COVID pandemic still crippling air travel, IATA warns | News | DW | 07.04.2021
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COVID pandemic still crippling air travel, IATA warns

The latest numbers on commercial flights show that nine out of 10 remain grounded during the coronavirus pandemic. The IATA said that, if anything, the situation was getting worse — not better.

Plane landing at Frankfurt Airport

The COVID-19 pandemic has decimated international air travel

On Wednesday the new head of the global airline industry body, the International Air Traffic Association (IATA), Willie Walsh, said international traffic "was down almost 89%" in February 2021 from February 2019 — the most recent year without major disruptions caused by the coronavirus pandemic.

Walsh said there were no immediate indications of a potential recovery in the first two months of 2021, with restrictions being reimposed in parts of the world as a third wave gathers pace. "In fact, most indicators went in the wrong direction as travel restrictions tightened in the face of continuing concerns over new coronavirus variants," he said.

19 in 20 Asian flights off, 9 in 10 in Europe

The Asian continent suffered the most drastic drop in air traffic. International air traffic fell 95.2% in February 2021 compared with February 2019. That was a slight decrease from the 94.8% drop in passenger traffic from January 2019 to January 2021.

European carriers recorded an 89% decline in traffic in February 2021 compared with February 2019 — far worse than the 83.4% decline in January 2021 compared with 2019. North American, Latin American and African airlines experienced similar drops in air traffic in the same time frame.

Watch video 01:57

Germany's tighter COVID-19 test travel rules kick in

Walsh, in his first news conference since taking control of the IATA earlier this month, said the developments in rapid tests for COVID-19 "should reassure governments that there are ways to efficiently manage the risks of COVID-19 without relying on demand-killing quarantine measures and/or expensive and time-consuming PCR testing."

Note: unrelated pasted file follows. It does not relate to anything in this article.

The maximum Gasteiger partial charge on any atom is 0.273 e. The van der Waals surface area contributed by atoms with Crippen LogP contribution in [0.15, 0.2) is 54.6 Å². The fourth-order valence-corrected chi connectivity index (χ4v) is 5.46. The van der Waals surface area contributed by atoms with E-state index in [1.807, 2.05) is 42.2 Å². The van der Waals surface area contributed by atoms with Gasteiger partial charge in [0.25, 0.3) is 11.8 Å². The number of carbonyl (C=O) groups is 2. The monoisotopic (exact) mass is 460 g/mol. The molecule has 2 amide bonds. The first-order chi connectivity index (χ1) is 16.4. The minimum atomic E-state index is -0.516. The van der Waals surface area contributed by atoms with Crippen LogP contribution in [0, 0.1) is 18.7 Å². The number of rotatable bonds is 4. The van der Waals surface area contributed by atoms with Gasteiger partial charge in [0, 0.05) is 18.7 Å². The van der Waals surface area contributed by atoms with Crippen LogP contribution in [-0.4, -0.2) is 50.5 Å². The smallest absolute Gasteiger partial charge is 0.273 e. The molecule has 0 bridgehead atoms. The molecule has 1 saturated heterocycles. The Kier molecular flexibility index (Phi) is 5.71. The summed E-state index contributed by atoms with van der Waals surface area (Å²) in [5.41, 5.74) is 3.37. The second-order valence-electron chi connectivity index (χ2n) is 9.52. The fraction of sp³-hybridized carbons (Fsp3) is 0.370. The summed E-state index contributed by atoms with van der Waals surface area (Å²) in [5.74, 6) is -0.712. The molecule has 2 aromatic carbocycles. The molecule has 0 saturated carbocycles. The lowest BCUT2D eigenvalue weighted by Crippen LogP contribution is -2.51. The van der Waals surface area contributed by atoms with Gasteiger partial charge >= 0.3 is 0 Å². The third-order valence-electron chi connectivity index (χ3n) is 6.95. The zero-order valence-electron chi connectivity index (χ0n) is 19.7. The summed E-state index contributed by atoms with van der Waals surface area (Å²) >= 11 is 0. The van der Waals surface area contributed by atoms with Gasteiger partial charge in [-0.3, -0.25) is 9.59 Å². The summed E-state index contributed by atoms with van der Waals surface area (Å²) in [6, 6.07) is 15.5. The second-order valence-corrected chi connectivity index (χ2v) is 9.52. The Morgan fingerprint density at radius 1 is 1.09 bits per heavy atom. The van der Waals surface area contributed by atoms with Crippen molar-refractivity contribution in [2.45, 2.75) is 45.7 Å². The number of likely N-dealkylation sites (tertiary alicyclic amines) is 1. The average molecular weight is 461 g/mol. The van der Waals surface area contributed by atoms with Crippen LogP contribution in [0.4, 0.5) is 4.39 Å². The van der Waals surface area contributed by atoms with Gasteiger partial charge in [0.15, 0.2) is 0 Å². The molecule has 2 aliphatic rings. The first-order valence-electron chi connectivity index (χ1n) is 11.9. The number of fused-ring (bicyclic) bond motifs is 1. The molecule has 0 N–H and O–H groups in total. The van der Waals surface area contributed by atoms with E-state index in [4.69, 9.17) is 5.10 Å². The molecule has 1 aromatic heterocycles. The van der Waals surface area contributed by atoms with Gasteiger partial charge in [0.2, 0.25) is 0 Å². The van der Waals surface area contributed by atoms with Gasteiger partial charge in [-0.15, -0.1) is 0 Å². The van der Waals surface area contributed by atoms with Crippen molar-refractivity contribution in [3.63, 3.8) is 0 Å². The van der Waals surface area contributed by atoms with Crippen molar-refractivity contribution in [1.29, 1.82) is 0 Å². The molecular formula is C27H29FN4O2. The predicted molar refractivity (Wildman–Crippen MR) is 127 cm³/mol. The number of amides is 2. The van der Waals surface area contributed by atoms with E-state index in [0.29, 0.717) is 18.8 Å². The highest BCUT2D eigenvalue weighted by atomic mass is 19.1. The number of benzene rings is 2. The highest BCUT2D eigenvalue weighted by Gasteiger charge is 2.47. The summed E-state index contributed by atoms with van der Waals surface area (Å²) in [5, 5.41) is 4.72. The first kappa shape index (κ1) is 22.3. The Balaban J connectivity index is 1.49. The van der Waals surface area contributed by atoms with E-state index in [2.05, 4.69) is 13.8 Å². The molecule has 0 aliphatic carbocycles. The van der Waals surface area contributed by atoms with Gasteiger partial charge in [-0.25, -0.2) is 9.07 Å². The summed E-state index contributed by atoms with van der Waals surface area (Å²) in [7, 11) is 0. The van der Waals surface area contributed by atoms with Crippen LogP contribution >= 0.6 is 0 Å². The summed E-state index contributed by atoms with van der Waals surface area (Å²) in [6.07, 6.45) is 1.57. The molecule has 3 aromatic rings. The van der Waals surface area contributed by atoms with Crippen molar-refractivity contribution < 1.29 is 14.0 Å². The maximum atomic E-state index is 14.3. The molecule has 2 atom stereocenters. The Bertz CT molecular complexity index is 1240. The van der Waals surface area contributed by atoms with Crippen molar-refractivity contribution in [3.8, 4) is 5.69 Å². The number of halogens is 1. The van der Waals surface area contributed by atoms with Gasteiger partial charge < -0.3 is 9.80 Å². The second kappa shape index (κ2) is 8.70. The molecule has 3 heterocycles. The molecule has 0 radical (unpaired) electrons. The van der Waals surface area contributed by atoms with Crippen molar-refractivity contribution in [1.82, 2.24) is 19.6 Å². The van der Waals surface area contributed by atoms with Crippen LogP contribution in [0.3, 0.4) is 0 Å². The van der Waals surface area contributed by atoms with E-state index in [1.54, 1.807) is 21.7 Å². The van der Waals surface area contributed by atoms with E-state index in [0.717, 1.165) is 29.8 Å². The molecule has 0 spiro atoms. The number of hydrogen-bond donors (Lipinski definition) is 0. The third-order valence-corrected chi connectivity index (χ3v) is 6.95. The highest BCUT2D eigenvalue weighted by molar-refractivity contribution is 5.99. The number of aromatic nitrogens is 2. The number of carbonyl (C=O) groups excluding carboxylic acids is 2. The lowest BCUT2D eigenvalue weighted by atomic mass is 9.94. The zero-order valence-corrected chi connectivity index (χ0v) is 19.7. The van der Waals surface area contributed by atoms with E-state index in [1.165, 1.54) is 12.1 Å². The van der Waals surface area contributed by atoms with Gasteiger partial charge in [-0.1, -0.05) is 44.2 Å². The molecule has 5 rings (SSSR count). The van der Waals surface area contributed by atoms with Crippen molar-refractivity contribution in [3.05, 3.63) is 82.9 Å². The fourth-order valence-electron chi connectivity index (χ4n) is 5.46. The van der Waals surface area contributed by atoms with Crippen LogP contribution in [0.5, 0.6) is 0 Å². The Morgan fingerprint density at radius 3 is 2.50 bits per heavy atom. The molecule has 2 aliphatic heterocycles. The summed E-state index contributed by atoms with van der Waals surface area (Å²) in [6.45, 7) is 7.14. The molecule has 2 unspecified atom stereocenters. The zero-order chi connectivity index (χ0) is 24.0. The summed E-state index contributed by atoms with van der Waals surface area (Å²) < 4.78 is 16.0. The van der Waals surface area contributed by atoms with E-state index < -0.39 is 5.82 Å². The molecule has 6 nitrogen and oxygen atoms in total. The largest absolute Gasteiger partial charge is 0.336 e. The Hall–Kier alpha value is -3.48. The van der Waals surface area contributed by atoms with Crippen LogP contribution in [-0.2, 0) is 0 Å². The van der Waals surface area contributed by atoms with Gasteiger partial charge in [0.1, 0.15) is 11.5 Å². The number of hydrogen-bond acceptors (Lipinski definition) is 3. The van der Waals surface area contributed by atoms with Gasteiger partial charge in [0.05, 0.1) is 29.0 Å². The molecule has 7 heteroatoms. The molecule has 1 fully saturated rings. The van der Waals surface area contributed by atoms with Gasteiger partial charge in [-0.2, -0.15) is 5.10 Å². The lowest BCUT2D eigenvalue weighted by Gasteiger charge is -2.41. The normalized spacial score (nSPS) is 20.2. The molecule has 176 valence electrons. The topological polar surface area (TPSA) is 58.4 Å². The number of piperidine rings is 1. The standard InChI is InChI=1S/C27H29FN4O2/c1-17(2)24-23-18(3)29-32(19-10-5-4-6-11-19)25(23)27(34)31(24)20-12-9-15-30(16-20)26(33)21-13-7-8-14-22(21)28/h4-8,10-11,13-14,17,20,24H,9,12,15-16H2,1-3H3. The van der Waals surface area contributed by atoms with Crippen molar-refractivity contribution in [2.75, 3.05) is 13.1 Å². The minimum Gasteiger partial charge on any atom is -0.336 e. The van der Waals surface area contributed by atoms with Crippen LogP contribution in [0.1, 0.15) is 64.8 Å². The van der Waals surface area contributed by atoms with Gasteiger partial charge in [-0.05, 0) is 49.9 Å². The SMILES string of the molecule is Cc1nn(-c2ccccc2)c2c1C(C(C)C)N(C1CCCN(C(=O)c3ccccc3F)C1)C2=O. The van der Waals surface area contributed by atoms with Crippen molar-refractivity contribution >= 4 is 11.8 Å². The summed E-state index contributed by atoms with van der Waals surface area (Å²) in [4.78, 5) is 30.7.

He also pushed for the "development of global standards for digital COVID-19 test and/or vaccination certificates" and "to accept certificates digitally" in order for air travel to recover.

Watch video 01:26

Airlines eye digital health passes

Australian and Russian domestic exceptions

The Australian domestic market bucked the trend. The country saw a 60.5% drop in air traffic in February 2021 when compared to the same month two years prior, but that marked a dramatic improvement compared to the 77.3% decline in traffic between January 2019 and January 2021.

The IATA said the reduced impact from the pandemic came after some state border restrictions were lessened in February, which allowed for more domestic travel.

Watch video 02:52

Airports design strategies to survive the pandemic

"This tells us that people have not lost their desire [to] travel. They will fly, provided they can do so without facing quarantine measures," said Walsh.

Another major exception was the Russian domestic airspace, which saw a 2.9% increase in air traffic in February 2021 as compared to the same month in 2019.

Overall around the world, domestic air travel fell by just over 51% in February 2021 when compared to February 2019.

Watch video 01:13

European airlines fear ongoing turbulence in 2021

Airlines hurting

The EU on Tuesday approved a €4 billion ($4.7 billion) recapitalization for struggling French flag carrier Air France-KLM. The French government's share in the airline will increase to 30% as a result. In return for the aid, the airline also promised to make slots available for competitors as the Paris Orly airport. 

"The public support will come with strings attached," said European Commission Vice President Margrethe Vestager.

Air France-KLM posted a record annual loss of €7.1 billion in 2020, while German flag carrier Lufthansa lost a record €6.7 billion. 

Lufthansa warned shareholders this week that recapitalization would be necessary to pay back part of the loan it received from the German government by using a new loan taken out on the capital market. Germany took an almost 17% share in the company as a result of the rescue.

Watch video 02:07

Lufthansa announces record loss

 

Watch video 01:50

Germany considers slashing air travel to stop new variants

kbd/msh (AP, Reuters)

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